Writing Werewolves?

Question: So far, the only thing I know about my story is that I want a werewolf protagonist. I have read plenty of stories about someone being turned into a werewolf and struggling with that change. But I wanted my protagonist to be born a werewolf, and I did not want werewolves to be mindless creatures subject to the moon's whim. Rather, I wanted them to be very human, but harbor an instinctive destructive, yet protective, force inside of them. That force is what causes humans to be afraid of them.

But the problem is, all I know about the story is that I want my main character to be a werewolf. What I know about my main character is that she is 19 years old, and African American. But aside from that, I'm not sure how to move forward. I cannot decide whether I want to populate my world with just humans and werewolves, or add more nonhumans.
Basically, I don't know how to tie the werewolves in such a way that taking them out would destroy the story.
To sum it all up, I have three basic questions:
1. How should I move forward when all I know is that I want to write about werewolves? What things should I keep in mind? Any book recommendations on writing werewolves?
2. Would it be strange to populate my world with humans, werewolves, and magicians? I thought that the magicians, since they are more useful and essentially human, would be welcomed by society while werewolves are treated like pariahs. Is this too cliche?
3. How do I choose a setting for a story about werewolves? In your opinion, what kind of place would they live in?


1. Try asking yourself what types of problems/situations a 19-year-old Afro-American female werewolf might find herself in. What problems arise from being 19? From being Afro-American? From being a werewolf? How about all three at once? Make a list. Then ask yourself questions about each possibility. A number of story ideas will emerge.

2. You're writing about a werewolf and you're worried about the story seeming strange? As long as the story world makes sense to you and is internally consistent, you're fine. Also, cliches are fine, as long as you put a fresh spin on them or combine them in new ways.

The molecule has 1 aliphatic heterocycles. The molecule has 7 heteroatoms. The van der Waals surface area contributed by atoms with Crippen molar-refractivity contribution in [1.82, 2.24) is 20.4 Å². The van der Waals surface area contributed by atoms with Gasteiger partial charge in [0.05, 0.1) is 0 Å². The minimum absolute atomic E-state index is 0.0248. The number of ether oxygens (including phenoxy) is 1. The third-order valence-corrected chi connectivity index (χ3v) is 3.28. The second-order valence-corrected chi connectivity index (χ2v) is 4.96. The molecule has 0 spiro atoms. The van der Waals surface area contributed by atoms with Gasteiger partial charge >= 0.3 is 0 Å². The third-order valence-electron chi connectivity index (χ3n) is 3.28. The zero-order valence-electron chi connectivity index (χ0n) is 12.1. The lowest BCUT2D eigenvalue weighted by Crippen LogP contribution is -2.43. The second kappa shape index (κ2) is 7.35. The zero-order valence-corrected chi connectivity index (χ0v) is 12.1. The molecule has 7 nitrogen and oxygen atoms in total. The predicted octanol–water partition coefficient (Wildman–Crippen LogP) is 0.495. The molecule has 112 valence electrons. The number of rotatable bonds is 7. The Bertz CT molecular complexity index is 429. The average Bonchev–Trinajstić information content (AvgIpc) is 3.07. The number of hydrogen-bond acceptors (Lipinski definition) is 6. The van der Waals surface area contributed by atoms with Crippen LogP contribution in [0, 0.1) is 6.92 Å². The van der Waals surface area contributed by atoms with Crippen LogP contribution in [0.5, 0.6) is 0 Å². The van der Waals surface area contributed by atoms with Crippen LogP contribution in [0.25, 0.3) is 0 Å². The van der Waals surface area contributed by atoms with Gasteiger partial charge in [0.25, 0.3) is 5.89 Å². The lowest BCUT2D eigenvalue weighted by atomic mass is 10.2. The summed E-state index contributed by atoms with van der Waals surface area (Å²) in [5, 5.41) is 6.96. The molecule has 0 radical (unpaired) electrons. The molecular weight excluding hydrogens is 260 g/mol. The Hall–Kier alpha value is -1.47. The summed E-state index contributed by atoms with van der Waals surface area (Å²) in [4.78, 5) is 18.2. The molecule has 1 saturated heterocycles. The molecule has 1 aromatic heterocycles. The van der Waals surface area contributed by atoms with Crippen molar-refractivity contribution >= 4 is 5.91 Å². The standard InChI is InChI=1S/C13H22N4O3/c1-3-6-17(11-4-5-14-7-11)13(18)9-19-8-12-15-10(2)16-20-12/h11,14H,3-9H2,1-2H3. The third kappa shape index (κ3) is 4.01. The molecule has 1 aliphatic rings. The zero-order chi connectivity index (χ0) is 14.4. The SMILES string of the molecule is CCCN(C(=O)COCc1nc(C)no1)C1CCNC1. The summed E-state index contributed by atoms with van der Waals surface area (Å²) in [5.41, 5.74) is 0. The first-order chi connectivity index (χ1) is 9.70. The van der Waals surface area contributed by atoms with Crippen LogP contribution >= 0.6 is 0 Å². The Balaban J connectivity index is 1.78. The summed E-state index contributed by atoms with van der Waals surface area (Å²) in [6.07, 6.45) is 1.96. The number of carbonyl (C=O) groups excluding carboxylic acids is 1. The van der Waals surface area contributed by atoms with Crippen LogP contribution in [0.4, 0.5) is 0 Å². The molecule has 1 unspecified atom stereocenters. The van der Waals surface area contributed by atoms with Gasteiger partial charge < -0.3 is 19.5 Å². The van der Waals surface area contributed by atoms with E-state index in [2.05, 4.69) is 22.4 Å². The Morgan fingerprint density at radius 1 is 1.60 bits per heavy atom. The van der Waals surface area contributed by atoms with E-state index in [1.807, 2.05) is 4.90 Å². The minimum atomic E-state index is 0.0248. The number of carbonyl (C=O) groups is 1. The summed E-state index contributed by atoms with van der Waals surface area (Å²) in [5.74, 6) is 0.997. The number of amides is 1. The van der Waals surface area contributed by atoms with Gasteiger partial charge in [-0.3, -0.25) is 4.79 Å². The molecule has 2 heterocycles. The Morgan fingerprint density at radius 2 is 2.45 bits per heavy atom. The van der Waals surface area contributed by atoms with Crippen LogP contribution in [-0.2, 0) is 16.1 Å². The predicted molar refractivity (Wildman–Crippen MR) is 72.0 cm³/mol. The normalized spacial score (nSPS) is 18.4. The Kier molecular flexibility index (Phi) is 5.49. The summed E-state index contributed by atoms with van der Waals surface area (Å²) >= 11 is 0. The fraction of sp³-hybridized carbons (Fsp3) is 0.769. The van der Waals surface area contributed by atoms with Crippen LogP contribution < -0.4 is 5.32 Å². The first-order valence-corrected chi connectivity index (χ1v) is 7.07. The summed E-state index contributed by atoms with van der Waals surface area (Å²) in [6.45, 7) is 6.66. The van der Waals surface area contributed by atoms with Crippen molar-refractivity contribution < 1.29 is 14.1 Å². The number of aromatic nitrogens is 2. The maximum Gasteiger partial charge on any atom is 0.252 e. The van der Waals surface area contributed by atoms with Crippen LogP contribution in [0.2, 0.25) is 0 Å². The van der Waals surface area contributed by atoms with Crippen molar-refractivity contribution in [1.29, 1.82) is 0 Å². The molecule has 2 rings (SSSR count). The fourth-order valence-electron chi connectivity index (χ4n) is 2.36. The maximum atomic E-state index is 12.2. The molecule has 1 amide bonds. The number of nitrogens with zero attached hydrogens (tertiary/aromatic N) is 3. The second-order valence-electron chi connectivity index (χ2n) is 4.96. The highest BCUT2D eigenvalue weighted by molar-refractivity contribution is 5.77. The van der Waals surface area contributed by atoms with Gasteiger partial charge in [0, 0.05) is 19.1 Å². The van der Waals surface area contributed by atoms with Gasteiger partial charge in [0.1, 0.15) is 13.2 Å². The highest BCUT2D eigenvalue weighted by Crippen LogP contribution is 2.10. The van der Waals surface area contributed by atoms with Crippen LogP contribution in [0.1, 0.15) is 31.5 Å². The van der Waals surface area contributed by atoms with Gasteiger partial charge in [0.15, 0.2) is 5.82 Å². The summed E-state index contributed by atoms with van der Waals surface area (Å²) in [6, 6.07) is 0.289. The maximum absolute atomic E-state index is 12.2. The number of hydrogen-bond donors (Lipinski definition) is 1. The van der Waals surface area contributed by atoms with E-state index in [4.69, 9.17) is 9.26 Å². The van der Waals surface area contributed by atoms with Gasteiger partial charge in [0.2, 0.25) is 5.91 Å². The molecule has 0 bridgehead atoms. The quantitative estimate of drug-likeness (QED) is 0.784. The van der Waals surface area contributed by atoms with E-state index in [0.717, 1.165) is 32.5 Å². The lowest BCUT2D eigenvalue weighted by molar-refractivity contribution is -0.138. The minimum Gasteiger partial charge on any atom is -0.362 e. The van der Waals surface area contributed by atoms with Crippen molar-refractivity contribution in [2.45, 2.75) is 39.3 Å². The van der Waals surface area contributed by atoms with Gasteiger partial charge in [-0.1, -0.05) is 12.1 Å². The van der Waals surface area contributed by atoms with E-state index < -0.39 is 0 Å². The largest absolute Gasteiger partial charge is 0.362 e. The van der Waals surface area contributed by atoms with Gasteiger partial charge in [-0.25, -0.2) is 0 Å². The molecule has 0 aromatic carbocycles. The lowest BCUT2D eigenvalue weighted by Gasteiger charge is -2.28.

3. You have to decide where you want your werewolves to live, according to what interests to you. Where and when do you think they would live? Ask yourself what different types of problems would arise in different settings, and see which ones intrigue you the most.

Comments for Writing Werewolves?

Click here to add your own comments

Oct 09, 2014
Werewolf writing help
by: Anonymous

I would recommend that when writing about werewolves first thing you should do is decide whether it be a romance, historical, or comedy, or what other genre(s) you want your story to be.

Figure out what you want your main character's name to be and some of the other character's names. THink about their traits too, if they are out-going, shy, quiet, passionate, determined, interested, intellectual, or angry. Figure out what your character's goal/future (in the story) is and what will stop them from getting it. Internal or external conflicts or both.

answer some of these questions in your head and I hope this helps get you started. Also, if you know what you want to happen in your story but don't know how to start it, just go ahead and jump right into the "good stuff" and come back and write the beginning whenever you want.

Click here to add your own comments

Join in and submit your own question/topic! It's easy to do. How? Simply click here to return to Questions About Novel Writing.

search this site the web
search engine by freefind

Celebrating our 2nd year as one of the...

 Step-by-Step Novel Planning Workbook

NEW! Make Money Writing Nonfiction Articles

"I've read more than fifty books on writing, writing novels, etc., but your website has the most useful and practical guidance. Now that I understand how a novel is structured, I will rewrite mine, confident that it will be a more interesting novel." - Lloyd Edwards

"Thanks to your "Create a Plot Outline in 8 Easy Steps," I was able to take a story that I simply just fooled around with and went willy nilly all over, into a clearly defined, intriguing battle where two characters fight to keep their relationship intact, and try to find a balance in control of themselves and their lives. Thanks to you, I'm not ashamed of the poor organization of my writing." - Nommanic Ragus

"I am so glad I found your site. It has helped me in so many ways, and has given me more confidence about myself and my work. Thank you for making this valuable resource, for me and my fellow writers. Perhaps you'll hear about me someday...I'll owe it to you." - Ruth, Milton, U.S.A.

"I never knew what to do with all the characters in my head, but since discovering Dramatica I am writing again in my spare time. Thank you for making this available. Yes, it is a bit complex, and it does take time, but I love it because it works." - Colin Shoeman

"I came across your website by chance. It is a plethora of knowledge, written in a simplistic way to help aspiring writers. I truly appreciate all of the information you have provided to help me successfully (relative term) write my novel. Thank you very much!" - Leo T. Rollins

"I can honestly say that this is the first website that is really helpful. You manage to answer complex questions in relatively short articles and with really intelligent answers. Thank you for taking the time to write these articles and sharing them so generously." - Chrystelle Nash

"...had no idea that a simple click would give me such a wealth of valuable information. The site not only offered extremely clear and helpful instructions but was a very enjoyable read as well. The education from your wonderful site has made me a better writer and your words have inspired me to get back to work on my novel. I wish to give you a heartfelt thanks for How to Write a Book Now, sir." -- Mike Chiero